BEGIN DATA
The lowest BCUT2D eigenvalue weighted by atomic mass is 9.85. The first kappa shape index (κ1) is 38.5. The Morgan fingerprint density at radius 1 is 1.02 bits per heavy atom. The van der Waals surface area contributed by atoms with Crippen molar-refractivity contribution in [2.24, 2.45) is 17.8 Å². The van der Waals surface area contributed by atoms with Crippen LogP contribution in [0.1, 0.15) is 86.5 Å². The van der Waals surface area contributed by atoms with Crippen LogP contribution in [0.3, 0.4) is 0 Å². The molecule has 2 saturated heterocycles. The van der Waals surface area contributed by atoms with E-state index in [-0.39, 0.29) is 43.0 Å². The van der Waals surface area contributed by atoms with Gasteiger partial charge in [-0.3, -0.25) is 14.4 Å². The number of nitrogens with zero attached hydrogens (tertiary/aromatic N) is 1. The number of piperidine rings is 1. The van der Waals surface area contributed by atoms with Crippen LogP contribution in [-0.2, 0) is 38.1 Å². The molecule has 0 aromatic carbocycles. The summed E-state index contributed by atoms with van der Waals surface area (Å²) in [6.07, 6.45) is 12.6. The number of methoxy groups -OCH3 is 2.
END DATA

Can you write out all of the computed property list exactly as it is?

The lowest BCUT2D eigenvalue weighted by atomic mass is 9.85. The first kappa shape index (κ1) is 38.5. The Morgan fingerprint density at radius 1 is 1.02 bits per heavy atom. The van der Waals surface area contributed by atoms with Crippen molar-refractivity contribution in [2.24, 2.45) is 17.8 Å². The van der Waals surface area contributed by atoms with Crippen LogP contribution in [0.1, 0.15) is 86.5 Å². The van der Waals surface area contributed by atoms with Crippen LogP contribution in [0.3, 0.4) is 0 Å². The molecule has 2 saturated heterocycles. The van der Waals surface area contributed by atoms with E-state index in [-0.39, 0.29) is 43.0 Å². The van der Waals surface area contributed by atoms with Gasteiger partial charge in [-0.3, -0.25) is 14.4 Å². The number of nitrogens with zero attached hydrogens (tertiary/aromatic N) is 1. The number of piperidine rings is 1. The van der Waals surface area contributed by atoms with Crippen LogP contribution in [-0.2, 0) is 38.1 Å². The molecule has 0 aromatic carbocycles. The summed E-state index contributed by atoms with van der Waals surface area (Å²) in [6.07, 6.45) is 12.6. The number of methoxy groups -OCH3 is 2.